New Castle Pines city manager hits ground running

Wormer
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Don Van Wormer has arrived.

And there was applause, literally, at the Sept. 24 Castle Pines City Council meeting after the new city manager gave his first report.

“I think he's going to be a tremendous asset to our city,” Council Member James Einolf said later.

Van Wormer, who formerly served as Monte Vista's city manager, started as Castle Pines' city manager on Sept. 23. The next day, at the council meeting, he already had some major money things to talk about.

“It's been a rather hectic two days,” he said at one point.

He shared with council his tentative schedule for getting a proposed 2014 budget to council — which will happen soon.

Van Wormer said city staff plans to present a budget to council at the Oct. 8 meeting. He said the tentative date for a public hearing on it is Nov. 12, and a tentative date for final adoption is Dec. 10.

Van Wormer asked council members to help him get a better sense of the city's geography and people by having each of them give him tours in their wards. He also talked about his intent to meet with the various homeowners associations, the chamber of commerce and other groups to “introduce myself and see what's going on.”

He also asked to meet with the council as a whole at a work session to get input on their short-term goals and objectives for the remainder of year.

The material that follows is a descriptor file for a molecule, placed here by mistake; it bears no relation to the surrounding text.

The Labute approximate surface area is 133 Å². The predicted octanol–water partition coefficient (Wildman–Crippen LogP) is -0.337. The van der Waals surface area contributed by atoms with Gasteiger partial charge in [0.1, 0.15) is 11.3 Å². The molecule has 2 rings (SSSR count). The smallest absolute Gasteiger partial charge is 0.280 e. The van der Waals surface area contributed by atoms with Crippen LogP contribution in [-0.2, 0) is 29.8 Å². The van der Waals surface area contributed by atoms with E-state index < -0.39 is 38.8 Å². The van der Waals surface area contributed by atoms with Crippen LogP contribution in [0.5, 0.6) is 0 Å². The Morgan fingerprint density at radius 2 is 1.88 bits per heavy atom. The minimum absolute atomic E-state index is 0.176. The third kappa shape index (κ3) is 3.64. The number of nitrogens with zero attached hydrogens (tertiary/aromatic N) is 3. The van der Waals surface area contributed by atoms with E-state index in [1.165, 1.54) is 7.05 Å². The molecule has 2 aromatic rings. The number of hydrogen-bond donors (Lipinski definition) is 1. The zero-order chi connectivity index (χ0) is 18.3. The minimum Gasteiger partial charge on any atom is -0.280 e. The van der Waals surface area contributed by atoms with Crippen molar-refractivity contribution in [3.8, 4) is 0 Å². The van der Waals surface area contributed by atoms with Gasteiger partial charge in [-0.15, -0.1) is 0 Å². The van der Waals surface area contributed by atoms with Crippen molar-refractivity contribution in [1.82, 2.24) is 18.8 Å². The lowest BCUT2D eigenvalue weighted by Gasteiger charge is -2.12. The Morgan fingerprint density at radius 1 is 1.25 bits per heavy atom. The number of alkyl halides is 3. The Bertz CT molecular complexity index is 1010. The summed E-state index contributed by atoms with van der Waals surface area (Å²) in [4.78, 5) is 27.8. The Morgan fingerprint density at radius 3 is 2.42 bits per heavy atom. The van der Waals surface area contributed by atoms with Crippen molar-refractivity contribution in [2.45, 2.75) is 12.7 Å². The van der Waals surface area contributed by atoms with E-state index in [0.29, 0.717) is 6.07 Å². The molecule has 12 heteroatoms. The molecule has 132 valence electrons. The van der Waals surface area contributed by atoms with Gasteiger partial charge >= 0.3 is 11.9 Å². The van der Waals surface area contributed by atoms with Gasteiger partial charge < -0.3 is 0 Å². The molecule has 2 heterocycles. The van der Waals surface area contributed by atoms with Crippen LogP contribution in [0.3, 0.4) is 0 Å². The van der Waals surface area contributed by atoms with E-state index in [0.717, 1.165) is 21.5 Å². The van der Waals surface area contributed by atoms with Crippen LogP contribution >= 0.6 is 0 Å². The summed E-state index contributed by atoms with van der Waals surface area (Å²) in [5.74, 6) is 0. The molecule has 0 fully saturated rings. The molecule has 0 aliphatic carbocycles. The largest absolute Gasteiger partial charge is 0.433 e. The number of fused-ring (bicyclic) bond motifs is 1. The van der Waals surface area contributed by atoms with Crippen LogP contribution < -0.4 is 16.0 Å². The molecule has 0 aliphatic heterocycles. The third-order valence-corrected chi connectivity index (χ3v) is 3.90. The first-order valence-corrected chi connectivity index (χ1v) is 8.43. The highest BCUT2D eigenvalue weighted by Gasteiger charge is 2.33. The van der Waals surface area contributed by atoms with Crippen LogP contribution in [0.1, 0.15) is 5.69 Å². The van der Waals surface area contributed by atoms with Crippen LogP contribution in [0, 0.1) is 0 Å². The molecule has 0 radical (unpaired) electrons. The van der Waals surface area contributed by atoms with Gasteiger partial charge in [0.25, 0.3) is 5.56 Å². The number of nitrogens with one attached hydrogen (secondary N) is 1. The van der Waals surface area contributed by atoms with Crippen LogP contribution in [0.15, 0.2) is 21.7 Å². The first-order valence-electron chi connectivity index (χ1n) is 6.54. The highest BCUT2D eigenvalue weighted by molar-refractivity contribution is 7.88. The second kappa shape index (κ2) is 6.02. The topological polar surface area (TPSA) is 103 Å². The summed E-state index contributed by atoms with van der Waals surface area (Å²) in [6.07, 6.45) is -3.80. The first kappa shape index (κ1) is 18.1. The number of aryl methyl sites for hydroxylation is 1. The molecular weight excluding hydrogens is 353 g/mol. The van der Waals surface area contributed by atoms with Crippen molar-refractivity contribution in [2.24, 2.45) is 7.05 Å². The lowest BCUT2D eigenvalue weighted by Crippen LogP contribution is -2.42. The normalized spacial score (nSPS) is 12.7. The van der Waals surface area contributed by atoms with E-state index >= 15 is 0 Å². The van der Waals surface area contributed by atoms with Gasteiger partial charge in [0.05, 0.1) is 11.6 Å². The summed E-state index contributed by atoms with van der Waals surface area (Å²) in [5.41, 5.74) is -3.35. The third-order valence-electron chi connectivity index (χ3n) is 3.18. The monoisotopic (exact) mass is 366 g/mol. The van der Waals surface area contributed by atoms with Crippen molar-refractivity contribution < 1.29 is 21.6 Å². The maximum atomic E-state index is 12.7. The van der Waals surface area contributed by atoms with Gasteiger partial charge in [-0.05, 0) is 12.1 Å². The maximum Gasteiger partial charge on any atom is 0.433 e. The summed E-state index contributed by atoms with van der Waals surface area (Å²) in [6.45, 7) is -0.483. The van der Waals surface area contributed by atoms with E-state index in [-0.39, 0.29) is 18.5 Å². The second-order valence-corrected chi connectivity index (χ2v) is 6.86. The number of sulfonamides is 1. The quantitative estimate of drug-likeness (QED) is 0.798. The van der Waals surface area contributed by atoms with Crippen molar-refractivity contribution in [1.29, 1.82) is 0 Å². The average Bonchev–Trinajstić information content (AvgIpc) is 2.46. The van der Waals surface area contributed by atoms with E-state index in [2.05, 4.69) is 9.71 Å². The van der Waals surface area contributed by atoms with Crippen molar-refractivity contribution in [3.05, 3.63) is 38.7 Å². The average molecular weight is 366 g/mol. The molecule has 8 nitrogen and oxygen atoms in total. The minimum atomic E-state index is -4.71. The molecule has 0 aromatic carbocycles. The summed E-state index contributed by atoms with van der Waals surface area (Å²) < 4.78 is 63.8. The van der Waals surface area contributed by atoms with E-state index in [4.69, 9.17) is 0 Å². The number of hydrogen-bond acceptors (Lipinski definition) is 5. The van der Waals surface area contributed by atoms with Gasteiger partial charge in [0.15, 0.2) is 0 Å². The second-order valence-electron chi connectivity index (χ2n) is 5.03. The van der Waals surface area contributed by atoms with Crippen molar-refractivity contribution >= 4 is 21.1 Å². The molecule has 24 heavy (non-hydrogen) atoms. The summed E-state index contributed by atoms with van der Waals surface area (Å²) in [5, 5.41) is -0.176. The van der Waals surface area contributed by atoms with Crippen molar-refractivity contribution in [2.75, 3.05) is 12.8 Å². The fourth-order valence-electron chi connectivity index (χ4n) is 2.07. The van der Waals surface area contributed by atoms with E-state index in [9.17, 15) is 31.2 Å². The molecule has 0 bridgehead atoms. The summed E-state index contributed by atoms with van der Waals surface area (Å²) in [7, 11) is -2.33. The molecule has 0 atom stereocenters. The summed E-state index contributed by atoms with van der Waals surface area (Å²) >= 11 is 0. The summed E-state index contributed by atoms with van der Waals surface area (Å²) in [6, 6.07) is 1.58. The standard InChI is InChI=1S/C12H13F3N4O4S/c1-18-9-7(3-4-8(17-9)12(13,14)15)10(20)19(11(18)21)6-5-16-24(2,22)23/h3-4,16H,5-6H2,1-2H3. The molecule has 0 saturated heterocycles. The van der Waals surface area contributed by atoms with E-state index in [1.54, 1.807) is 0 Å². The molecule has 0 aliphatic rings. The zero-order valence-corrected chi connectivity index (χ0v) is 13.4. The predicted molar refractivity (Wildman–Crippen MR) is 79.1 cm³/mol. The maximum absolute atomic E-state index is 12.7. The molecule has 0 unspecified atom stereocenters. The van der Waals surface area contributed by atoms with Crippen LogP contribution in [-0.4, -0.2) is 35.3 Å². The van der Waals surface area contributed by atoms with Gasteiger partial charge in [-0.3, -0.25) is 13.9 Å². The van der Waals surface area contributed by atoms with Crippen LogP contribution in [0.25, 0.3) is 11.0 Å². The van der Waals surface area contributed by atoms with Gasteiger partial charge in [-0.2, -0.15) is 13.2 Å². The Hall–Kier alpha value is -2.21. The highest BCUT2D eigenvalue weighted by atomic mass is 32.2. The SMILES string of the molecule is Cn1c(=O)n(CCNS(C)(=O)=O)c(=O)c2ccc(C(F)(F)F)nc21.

Mayor Jeffrey Huff told the audience that “Don joins us after an extensive search that city council went through to find the best qualified and most appropriate person to manage the city office.”

Van Wormer, who will be responsible for the day-to-day supervision and management of the city, expressed excitement in a past interview about living and working in Castle Pines.

“There's so much opportunity out there,” he said. He said the community, with all its open space, has the opportunity to create its own vision instead of trying to retrofit its vision like many communities that have existing downtowns to redevelop.

He has about 20 years of experience in the field: first as manager for Hinsdale County, then Kremmling's manager, and then Monte Vista's. He said if there's a pattern to what he's left behind, it's that, “I've always left the community in better shape than when I came.”

He said in Monte Vista, where he has been manager since 2004, the biggest issue was fiscal stability and with Kremmling it was infrastructure needs.

Castle Pines' last city manager, Ted Soltis, resigned Feb. 26, shortly after his six-month anniversary with the city, at which time he was to have undergone a performance review, according to his contract.

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